At 1 p.m., one dozen academics in Chiang Mai province reported themselves to the 7th Infantry Regiment in Chiang Mai after they were “invited” by the army and police for “talks.” They were released around 4.30 p.m.
The army told them to stop all political activities for the sake of the nation’s “reconciliation.”
The academics summoned include Prof. Dr. Anan Kanchanapan, an anthropologist from the Faculty of Social Science, Chiang Mai University, Asst. Prof. Dr. Chaiyan Rachakul, Dean of Political Science, Ubon Ratchathani University and formerly a history lecturer at Chiang Mai University, Dr. Pinkaew Laungaramsri, an anthropology lecturer, and Assoc. Prof. Dr. Somchai Preedasilpakul, a law lecturer from Chiang Mai University.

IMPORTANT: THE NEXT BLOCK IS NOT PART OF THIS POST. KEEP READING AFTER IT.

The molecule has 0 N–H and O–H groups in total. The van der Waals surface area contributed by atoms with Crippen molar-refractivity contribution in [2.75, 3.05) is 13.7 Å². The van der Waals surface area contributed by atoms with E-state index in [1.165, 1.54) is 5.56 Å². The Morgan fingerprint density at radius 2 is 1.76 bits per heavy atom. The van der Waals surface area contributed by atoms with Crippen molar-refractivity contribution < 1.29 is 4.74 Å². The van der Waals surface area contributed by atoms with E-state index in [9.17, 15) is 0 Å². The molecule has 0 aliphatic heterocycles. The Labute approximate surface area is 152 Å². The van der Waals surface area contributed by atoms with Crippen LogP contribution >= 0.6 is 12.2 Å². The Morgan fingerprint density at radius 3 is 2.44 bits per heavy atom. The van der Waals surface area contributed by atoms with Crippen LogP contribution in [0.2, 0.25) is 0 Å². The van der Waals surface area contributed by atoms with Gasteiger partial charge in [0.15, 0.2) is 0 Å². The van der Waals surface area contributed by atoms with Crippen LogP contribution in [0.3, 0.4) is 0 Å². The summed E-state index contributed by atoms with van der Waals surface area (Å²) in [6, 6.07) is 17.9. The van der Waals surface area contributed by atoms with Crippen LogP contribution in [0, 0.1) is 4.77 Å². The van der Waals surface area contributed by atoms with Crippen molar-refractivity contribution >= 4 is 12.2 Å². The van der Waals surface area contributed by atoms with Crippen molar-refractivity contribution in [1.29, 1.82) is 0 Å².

Chiang Mai-based writers/translators, such as Pakawadee Veerapatpong and Pipob Udomittupong, were also summoned.
Of those summoned, only Kengkij Kitirianglarp, a political science lecturer from Chiang Mai University, was officially summoned by the National Council for Peace and Order on Sunday. He is a member of left-leaning activist group Prakaifire. Kengkij is to report himself on Tuesday at the Thai Army Club in Theves, Bangkok.
Some of the academics summoned have done research on the red shirts as a political movement, and they have also been critical of the lese majeste law.
Previously, some of these academics received visits from soldiers who invited them for talks; others received invitation via the universities who received calls from the army. They were invited to report themselves at separate times, but they decided to go together as a group on Monday.
Some of the academics’ homes in Chiang Mai were reported to have been raided by the army.
Chiang Mai province is a stronghold of the deposed government supporters.